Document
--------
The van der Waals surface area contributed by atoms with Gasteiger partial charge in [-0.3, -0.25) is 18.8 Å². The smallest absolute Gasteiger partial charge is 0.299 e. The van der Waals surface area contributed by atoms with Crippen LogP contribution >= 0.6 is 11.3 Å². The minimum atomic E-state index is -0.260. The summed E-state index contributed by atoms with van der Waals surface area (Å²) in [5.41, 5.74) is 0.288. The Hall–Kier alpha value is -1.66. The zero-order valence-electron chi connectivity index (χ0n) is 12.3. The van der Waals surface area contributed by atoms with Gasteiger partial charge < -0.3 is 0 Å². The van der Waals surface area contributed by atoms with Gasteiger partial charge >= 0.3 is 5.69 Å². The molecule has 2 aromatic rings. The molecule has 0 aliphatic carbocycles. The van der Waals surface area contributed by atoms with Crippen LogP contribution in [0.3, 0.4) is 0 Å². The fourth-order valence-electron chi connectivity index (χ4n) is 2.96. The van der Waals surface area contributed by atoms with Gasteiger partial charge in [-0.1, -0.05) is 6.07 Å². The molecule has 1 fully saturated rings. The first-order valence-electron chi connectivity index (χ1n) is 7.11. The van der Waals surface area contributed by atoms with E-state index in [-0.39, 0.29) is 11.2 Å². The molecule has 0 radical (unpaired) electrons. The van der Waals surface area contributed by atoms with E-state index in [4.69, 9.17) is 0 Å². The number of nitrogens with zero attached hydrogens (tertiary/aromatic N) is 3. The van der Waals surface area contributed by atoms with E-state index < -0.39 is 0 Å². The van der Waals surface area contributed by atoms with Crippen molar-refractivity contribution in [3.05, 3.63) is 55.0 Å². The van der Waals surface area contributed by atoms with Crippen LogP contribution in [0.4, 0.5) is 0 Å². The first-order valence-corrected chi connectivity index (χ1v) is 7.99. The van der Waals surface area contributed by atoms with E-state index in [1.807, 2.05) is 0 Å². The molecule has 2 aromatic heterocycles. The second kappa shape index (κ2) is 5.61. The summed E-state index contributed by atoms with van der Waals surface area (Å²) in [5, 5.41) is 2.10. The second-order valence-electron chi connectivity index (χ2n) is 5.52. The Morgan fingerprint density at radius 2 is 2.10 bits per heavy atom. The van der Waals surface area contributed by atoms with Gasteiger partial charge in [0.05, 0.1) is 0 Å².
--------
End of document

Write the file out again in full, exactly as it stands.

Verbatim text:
The van der Waals surface area contributed by atoms with Gasteiger partial charge in [-0.3, -0.25) is 18.8 Å². The smallest absolute Gasteiger partial charge is 0.299 e. The van der Waals surface area contributed by atoms with Crippen LogP contribution >= 0.6 is 11.3 Å². The minimum atomic E-state index is -0.260. The summed E-state index contributed by atoms with van der Waals surface area (Å²) in [5.41, 5.74) is 0.288. The Hall–Kier alpha value is -1.66. The zero-order valence-electron chi connectivity index (χ0n) is 12.3. The van der Waals surface area contributed by atoms with Gasteiger partial charge < -0.3 is 0 Å². The van der Waals surface area contributed by atoms with Gasteiger partial charge >= 0.3 is 5.69 Å². The molecule has 2 aromatic rings. The molecule has 0 aliphatic carbocycles. The van der Waals surface area contributed by atoms with Crippen LogP contribution in [0.3, 0.4) is 0 Å². The fourth-order valence-electron chi connectivity index (χ4n) is 2.96. The van der Waals surface area contributed by atoms with Gasteiger partial charge in [-0.1, -0.05) is 6.07 Å². The molecule has 1 fully saturated rings. The first-order valence-electron chi connectivity index (χ1n) is 7.11. The van der Waals surface area contributed by atoms with E-state index in [-0.39, 0.29) is 11.2 Å². The molecule has 0 radical (unpaired) electrons. The van der Waals surface area contributed by atoms with E-state index in [4.69, 9.17) is 0 Å². The number of nitrogens with zero attached hydrogens (tertiary/aromatic N) is 3. The van der Waals surface area contributed by atoms with E-state index < -0.39 is 0 Å². The van der Waals surface area contributed by atoms with Crippen molar-refractivity contribution in [3.05, 3.63) is 55.0 Å². The van der Waals surface area contributed by atoms with Crippen LogP contribution in [0.4, 0.5) is 0 Å². The first-order valence-corrected chi connectivity index (χ1v) is 7.99. The van der Waals surface area contributed by atoms with E-state index in [1.807, 2.05) is 0 Å². The molecule has 2 aromatic heterocycles. The second kappa shape index (κ2) is 5.61. The summed E-state index contributed by atoms with van der Waals surface area (Å²) in [5, 5.41) is 2.10. The second-order valence-electron chi connectivity index (χ2n) is 5.52. The Morgan fingerprint density at radius 2 is 2.10 bits per heavy atom. The van der Waals surface area contributed by atoms with Gasteiger partial charge in [0.05, 0.1) is 0 Å².